Monday, July 14, 2008

Remembering Our History

By now even the dimmest theotard has heard of the Stonewall Riots but how many remember that three years earlier there were the Compton’s Cafeteria Riot?

In 1966 in California it was illegal to cross dress, having buttons on the wrong side of your shirt could get you arrested. On a hot August night in San Francisco’s Tenderloin district the police were doing a routine sweep to harass trans-women, hustlers, gays and lesbians when one woman in Compton’s Cafeteria refused to go quietly and threw her coffee in the cops face. One thoroughly trashed cafeteria, one wrecked cop car and nine nights of picketing latter and things had changed permanently in San Francisco. To quote from ;

In the aftermath of the riot at Compton's, a network of transgender social, psychological, and medical support services was established, which culminated in 1968 with the creation of the National Transsexual Counseling Unit, the first such peer-run support and advocacy organization in the world.

We need to remember our history, remember that we have always had to fight for our rights.


Christopher said...

I'm ashamed to admit I've never heard of this before, although glad to have learned about it now. But then I didn't learn about the Stonewall riots until after I'd graduated from college. Looking back I think these events should have been included in my high school history books.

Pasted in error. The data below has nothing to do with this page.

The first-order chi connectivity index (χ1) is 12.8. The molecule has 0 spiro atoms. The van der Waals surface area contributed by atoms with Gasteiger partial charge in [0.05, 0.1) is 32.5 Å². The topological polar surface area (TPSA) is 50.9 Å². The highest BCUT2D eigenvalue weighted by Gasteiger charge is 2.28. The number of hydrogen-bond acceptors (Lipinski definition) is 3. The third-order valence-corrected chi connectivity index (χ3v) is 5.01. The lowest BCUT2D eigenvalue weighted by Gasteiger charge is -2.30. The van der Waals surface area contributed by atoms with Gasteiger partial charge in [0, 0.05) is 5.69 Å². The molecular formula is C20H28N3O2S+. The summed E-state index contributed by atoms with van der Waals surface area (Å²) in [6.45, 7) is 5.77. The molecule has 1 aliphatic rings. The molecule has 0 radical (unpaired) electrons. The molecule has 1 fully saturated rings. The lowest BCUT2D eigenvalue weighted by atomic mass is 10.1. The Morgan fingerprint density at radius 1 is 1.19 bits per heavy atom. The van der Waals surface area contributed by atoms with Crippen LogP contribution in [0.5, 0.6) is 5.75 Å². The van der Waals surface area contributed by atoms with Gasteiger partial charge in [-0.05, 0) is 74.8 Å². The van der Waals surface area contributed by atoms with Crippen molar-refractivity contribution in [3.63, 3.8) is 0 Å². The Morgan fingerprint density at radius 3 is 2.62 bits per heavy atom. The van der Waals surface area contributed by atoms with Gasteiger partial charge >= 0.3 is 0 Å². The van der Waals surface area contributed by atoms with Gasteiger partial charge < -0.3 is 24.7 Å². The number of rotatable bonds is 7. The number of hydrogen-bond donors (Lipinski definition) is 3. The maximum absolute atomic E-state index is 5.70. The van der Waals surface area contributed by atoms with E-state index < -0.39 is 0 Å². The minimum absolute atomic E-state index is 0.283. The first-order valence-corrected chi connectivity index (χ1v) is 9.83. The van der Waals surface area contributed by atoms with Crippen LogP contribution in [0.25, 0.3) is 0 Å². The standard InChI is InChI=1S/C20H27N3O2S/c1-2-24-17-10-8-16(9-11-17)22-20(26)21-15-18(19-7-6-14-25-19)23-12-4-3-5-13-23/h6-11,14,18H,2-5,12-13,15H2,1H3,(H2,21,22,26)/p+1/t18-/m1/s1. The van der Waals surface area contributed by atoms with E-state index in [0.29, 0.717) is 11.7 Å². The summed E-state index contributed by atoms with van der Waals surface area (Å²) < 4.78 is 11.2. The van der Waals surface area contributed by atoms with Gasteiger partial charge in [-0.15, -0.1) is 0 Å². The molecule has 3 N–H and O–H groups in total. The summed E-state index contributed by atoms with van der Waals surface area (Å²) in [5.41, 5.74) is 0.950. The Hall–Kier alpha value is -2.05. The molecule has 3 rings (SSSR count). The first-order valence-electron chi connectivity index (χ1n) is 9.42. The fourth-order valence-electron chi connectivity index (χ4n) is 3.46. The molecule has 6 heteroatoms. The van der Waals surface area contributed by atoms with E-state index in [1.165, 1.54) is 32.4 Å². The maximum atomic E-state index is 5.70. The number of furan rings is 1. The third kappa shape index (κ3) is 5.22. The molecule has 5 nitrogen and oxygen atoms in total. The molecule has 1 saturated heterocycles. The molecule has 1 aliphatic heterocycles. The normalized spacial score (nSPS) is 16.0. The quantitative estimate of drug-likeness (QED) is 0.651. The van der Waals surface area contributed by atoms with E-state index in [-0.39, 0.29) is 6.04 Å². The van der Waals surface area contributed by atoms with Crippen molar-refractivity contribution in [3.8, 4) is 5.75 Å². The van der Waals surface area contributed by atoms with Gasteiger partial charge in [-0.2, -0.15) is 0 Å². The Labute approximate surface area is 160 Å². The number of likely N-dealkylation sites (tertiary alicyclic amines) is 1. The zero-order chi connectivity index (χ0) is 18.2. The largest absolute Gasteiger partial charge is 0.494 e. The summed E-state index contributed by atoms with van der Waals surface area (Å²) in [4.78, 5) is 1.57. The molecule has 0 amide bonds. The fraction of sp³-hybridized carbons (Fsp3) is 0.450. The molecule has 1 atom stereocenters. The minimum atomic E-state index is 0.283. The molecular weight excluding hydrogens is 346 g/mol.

You're right that this is "our history", but I believe the "our" extends to cover gay, straight, and transgendered people. If this is what you meant, and if I left anyone out, I apologize. These events are as much part of U.S. history as the civil rights movement or, for that matter, the Civil War and Revolutionary War. These events remind us that, for all its promise, the U.S. was not, and in many ways still is not, a country that treats all citizens equally.

Natasha Yar-Routh said...

I meant it on to levels, as specific to transgendered people and applying to 'our' as all the people who's history is either not told or is not told from our viewpoint. The first nations, labor organizers, politically radical, queers, women and so very many more. We need to reclaim and tell our history because no one else will.